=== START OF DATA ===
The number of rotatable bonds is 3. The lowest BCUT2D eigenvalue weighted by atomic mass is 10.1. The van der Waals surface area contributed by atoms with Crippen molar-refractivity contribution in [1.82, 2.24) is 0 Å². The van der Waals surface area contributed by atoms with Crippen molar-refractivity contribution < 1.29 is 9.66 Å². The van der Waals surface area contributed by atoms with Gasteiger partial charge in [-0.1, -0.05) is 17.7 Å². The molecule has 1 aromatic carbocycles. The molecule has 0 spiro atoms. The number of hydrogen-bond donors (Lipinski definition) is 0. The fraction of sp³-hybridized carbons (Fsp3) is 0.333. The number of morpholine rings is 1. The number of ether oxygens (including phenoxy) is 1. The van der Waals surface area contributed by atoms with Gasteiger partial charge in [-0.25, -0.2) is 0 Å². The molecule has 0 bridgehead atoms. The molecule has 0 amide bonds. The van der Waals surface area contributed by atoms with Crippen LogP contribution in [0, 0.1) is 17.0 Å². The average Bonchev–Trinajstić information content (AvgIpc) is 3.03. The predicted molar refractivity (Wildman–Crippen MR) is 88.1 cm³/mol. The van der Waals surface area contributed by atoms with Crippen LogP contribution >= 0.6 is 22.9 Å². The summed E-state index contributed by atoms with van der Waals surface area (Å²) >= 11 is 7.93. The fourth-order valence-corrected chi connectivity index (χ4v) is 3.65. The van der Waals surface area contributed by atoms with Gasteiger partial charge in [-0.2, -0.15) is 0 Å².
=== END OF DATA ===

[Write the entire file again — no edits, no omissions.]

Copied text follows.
The number of rotatable bonds is 3. The lowest BCUT2D eigenvalue weighted by atomic mass is 10.1. The van der Waals surface area contributed by atoms with Crippen molar-refractivity contribution in [1.82, 2.24) is 0 Å². The van der Waals surface area contributed by atoms with Crippen molar-refractivity contribution < 1.29 is 9.66 Å². The van der Waals surface area contributed by atoms with Gasteiger partial charge in [-0.1, -0.05) is 17.7 Å². The molecule has 1 aromatic carbocycles. The molecule has 0 spiro atoms. The number of hydrogen-bond donors (Lipinski definition) is 0. The fraction of sp³-hybridized carbons (Fsp3) is 0.333. The number of morpholine rings is 1. The number of ether oxygens (including phenoxy) is 1. The van der Waals surface area contributed by atoms with Gasteiger partial charge in [-0.25, -0.2) is 0 Å². The molecule has 0 bridgehead atoms. The molecule has 0 amide bonds. The van der Waals surface area contributed by atoms with Crippen LogP contribution in [0, 0.1) is 17.0 Å². The average Bonchev–Trinajstić information content (AvgIpc) is 3.03. The predicted molar refractivity (Wildman–Crippen MR) is 88.1 cm³/mol. The van der Waals surface area contributed by atoms with Crippen LogP contribution >= 0.6 is 22.9 Å². The summed E-state index contributed by atoms with van der Waals surface area (Å²) >= 11 is 7.93. The fourth-order valence-corrected chi connectivity index (χ4v) is 3.65. The van der Waals surface area contributed by atoms with Gasteiger partial charge in [-0.2, -0.15) is 0 Å².